During its annual developers conference (SDC 2018), Samsung just announced its Infinity Flex Display and a so-called One UI that makes company's foldable phones more usable but will also arrive on non-foldable devices (so the name Samsung Experience is going to be retired, it seems). It then talked about the scalability of Bixby and how the virtual assistant would grow in the future and eventually reach a broader range of Samsung and non-Samsung products.
But let's talk about the interesting stuff first, hence the Infinity Flex Display. As expected, Samsung didn't announce a fully working flexible smartphone here but instead showcased its ready, elastic OLED panel that's going to be the centerpiece feature of its future foldable Galaxy phone. The display folds vertically so that the user can enjoy large-screen content without sacrificing portability. When opened, you get a 7.3" viewing area.
And here's where the One UI comes into play. Samsung has worked closely with Google and Android developers to design a UI that's minimalist and keeps the relevant content on the bottom half of the screen ensuring easy one-handed operation at all times.
But at the same time, the new UI optimizes the screen area for better productivity on the go as well. As you unfold the phone, the UI seamlessly transitions into an almost tablet-like device giving you more freedom to multitask. Samsung says that the One UI can keep three apps open at once making the most out of the big foldable panel.
There's no word on when exactly the foldable Galaxy smartphone will come out but on stage, we heard the company is gearing up to start mass production in the coming months.
It's not going to be an easy task to accomplish, mass producing such a device, if you consider how much of a technical challenge creating the Infinity Flex Display itself has been. Samsung had to replace glass with a new protective layer, an advanced composite polymer that's both flexible and tough. This was invented by the company for this purpose.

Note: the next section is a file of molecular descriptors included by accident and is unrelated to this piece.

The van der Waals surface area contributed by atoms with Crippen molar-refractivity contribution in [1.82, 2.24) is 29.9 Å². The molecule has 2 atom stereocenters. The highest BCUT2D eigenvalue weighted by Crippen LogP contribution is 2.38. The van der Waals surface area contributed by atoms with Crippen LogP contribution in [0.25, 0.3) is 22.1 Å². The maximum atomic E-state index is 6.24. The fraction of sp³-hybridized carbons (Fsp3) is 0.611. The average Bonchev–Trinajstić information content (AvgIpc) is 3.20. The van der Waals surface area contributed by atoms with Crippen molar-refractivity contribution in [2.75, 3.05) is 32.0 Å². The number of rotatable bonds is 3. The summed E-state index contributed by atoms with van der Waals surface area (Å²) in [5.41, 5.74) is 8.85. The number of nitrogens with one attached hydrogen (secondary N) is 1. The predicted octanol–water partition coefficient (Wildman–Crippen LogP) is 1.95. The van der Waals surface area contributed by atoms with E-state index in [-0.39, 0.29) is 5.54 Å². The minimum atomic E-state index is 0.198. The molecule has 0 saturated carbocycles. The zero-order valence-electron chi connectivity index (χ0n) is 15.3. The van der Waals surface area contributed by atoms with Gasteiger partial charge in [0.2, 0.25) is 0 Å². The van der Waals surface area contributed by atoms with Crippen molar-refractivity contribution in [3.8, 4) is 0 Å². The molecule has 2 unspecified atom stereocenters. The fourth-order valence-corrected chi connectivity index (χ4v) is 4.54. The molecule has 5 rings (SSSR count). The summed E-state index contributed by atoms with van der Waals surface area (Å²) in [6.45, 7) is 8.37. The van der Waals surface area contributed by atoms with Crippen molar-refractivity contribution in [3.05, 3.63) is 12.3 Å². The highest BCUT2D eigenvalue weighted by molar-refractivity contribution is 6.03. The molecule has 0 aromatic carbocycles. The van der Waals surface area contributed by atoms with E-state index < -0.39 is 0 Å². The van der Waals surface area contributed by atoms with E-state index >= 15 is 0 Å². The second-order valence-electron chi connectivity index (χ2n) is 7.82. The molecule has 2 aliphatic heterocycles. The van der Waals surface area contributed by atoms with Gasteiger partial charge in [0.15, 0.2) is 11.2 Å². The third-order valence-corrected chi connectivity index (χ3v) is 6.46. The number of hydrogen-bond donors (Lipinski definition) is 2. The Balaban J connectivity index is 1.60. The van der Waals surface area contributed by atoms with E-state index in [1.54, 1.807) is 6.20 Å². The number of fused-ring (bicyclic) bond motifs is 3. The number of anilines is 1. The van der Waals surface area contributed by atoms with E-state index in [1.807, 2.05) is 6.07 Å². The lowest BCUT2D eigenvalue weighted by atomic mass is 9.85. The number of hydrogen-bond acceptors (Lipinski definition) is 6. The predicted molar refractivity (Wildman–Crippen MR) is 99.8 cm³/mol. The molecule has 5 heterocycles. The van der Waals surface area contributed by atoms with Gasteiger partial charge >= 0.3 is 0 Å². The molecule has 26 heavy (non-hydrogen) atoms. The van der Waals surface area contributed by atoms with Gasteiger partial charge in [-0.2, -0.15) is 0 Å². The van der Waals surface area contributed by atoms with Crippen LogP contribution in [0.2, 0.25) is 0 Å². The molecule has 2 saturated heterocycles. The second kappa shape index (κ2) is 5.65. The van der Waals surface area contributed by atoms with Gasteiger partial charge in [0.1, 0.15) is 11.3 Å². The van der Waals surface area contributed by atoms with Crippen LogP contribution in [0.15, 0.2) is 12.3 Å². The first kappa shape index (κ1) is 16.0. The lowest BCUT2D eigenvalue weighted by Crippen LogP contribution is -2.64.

An additional challenge is inherent in the fact that the Infinity Flex Display will be folded and unfolded hundreds of thousands of times throughout the lifespan of the handset. That needs to not induce any degradation. For this Samsung made a malleable, foldable adhesive that keeps all the components securely stuck together while enabling them to flex.
The final and biggest challenge Samsung faced is that the Infinity Flex had to be thinner than any other mobile display it's ever produced. It made it so by reducing the thickness of the polarizer, creating an entirely new one that is 45% thinner.
In the future, Samsung wants to bring the world rollable and even stretchable displays, along with in-folding and out-folding ones.
On another note, Samsung also said a few words about its Bixby platform and its future. In essence, the controversial virtual assistant will become more useful and helpful thanks to Samsung opening up third-party app development for Bixby.
The so-called Bixby Developer Studio should help developers integrate Bixby into more products and services while the Bixby Capsules are selections of services or features for Bixby making them easily accessible for consumers to find in the Bixby Marketplace. The whole platform would help developers adapt their capsules to work not only with smartphones but with TVs, speakers and other home appliances part of the Samsung ecosystem.
Bixby will also receive an update expanding its support for more languages - British English, French, German, Italian and Spanish.